Vascular cell adhesion molecule 1 induces T-cell antigen receptor-dependent activation of CD4+T lymphocytes
Damle, N.K.; Aruffo, A.
Proceedings of the National Academy of Sciences of the United States of America 88(15): 6403-6407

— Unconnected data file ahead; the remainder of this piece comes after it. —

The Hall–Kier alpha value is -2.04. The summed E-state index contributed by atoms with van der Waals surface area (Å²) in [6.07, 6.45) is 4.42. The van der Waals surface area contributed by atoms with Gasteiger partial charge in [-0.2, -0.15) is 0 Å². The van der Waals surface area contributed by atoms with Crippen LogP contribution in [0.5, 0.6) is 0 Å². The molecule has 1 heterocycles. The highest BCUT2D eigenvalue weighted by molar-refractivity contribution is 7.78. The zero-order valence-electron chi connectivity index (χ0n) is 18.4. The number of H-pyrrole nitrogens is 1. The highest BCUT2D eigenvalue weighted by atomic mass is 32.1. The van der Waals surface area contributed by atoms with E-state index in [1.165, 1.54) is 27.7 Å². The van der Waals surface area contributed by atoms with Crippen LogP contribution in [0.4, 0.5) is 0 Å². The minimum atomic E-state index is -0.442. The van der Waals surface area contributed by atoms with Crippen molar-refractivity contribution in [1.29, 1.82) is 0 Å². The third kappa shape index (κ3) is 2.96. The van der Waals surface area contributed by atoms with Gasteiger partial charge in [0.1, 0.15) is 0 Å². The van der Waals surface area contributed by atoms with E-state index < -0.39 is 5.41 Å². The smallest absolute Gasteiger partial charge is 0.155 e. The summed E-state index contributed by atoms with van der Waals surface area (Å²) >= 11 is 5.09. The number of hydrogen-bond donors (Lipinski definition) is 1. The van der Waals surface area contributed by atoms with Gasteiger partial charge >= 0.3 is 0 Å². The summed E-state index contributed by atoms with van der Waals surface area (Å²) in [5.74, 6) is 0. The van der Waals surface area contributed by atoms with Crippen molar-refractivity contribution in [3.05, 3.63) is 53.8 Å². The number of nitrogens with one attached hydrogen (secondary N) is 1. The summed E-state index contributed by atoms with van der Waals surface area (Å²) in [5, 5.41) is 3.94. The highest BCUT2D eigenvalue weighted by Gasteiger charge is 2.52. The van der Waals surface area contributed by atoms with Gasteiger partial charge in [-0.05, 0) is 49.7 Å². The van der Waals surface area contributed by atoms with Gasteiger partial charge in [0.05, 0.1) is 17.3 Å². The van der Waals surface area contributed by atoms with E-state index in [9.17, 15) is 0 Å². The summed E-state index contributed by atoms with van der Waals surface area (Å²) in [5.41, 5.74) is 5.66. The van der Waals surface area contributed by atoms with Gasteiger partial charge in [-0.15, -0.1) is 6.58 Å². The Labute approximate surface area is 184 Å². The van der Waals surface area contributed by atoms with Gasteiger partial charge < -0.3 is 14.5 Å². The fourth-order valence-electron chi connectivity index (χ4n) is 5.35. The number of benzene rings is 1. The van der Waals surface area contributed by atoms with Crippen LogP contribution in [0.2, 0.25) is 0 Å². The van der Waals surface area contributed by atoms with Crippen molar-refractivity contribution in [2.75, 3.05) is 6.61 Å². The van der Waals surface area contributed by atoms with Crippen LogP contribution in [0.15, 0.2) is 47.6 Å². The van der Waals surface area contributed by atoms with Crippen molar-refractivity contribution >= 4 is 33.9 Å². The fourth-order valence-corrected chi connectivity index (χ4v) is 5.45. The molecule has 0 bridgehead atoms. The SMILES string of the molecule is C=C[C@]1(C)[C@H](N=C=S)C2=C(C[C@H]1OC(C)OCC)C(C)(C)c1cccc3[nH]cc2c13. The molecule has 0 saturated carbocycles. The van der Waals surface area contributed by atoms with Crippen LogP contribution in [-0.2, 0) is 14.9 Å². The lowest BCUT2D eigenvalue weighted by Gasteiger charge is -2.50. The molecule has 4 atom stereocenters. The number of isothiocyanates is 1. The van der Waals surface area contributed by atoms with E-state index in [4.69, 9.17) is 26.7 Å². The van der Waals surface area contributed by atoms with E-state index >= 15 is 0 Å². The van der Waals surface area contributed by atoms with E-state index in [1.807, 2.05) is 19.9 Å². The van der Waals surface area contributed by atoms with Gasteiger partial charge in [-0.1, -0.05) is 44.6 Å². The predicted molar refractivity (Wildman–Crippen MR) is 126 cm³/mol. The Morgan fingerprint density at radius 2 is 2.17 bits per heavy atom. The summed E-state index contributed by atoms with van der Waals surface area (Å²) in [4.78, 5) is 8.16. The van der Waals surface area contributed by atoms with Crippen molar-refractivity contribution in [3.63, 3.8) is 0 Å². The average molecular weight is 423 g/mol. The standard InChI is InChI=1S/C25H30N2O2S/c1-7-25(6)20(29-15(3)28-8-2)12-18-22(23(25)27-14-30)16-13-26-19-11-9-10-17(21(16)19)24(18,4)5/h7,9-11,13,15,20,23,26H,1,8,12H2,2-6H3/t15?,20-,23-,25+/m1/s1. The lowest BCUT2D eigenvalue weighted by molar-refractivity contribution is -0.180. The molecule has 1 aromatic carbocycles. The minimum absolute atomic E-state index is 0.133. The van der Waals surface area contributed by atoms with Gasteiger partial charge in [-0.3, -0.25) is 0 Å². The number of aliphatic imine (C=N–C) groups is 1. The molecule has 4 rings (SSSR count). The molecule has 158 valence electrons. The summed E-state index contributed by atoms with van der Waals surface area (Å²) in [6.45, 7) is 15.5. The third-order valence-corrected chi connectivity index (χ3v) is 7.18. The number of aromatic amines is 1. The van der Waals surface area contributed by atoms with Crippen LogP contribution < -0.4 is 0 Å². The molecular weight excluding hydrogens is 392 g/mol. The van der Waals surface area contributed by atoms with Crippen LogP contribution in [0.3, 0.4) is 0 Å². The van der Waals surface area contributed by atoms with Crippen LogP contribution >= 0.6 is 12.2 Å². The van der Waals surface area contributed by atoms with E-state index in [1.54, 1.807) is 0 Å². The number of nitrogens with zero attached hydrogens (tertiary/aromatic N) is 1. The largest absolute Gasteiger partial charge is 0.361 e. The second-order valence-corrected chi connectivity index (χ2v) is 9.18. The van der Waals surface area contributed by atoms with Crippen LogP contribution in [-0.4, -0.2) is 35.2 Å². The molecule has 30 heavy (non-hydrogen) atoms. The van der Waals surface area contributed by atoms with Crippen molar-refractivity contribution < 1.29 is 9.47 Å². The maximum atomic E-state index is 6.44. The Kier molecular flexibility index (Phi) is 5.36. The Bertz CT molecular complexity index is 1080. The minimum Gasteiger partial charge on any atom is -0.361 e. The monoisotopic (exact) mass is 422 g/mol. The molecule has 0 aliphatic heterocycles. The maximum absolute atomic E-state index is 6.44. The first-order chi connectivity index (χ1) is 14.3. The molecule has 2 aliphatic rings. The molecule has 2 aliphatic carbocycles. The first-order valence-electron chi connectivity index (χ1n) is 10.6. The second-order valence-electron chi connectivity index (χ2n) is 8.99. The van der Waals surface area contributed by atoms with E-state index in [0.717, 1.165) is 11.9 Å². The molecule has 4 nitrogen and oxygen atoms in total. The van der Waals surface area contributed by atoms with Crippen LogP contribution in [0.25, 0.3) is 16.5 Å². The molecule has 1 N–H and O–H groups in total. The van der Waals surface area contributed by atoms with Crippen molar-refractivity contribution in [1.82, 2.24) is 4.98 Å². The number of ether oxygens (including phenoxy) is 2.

Effective stimulation of CD4+ T cells in an immune response depends on activation signals transduced via not only the CD3-T-cell receptor (TCR) complex but also those generated by accessory cell-surface proteins, including some that mediate adhesion between T cells and antigen-presenting cells (APC). Three members of the Ig superfamily, CD54 [intercellular cell adhesion molecule 1 (ICAM-1)], CD58 [lymphocyte function-associated antigen 3 (LFA-3)], and B7, expressed on the surface of APC, have been shown to mediate both adhesion and signaling during T cell-APC interactions. Recently another member of the Ig superfamily, [vascular cell adhesion molecule 1 (VCAM-1; INCAM110)], has been identified. VCAM-1 mediates adhesion between endothelial cells and activated lymphocytes and certain tumor cells. Here, using a soluble VCAM-1 fusion protein with receptor globulin (Rg), we examined the role of VCAM-1 in T-cell activation. We observed that CD4+ T cells, which are inefficiently stimulated by immobilized anti-TCR-1 or anti-CD3 monoclonal antibody (mAb) alone, can be induced to proliferate when exposed to immobilized VCAM-1-Rg in conjunction with either immobilized anti-TCR-1 or immobilized anti-CD3 mAb. The costimulatory effects of VCAM-1-Rg on CD4+T cells is inhibited by mAb to either the CD29 (integrin beta 1)-CD49d [very late activation antigen 4 alpha (VLA-4 alpha)] complex on the surface of CD4+ T cells or to VCAM-1. Stimulation of CD4+ T cells with immobilized VCAM-1-Rg and anti-TCR or -CD3 mAb results in the synthesis of both interleukin 2 (IL-2) receptors and IL-2. In addition, anti-CD25 (anti-IL-2 receptor a) mAb significantly inhibited the VCAM-1-Rg/anti-TCR or -CD3 mAb-driven activation of CD4+ T cells, indicating that endogenously produced IL-2 is in part responsible for the observed T-cell proliferation. Collectively, these results suggest that VCAM-1 can play an important costimulatory role during the activation of CD4+ T cells.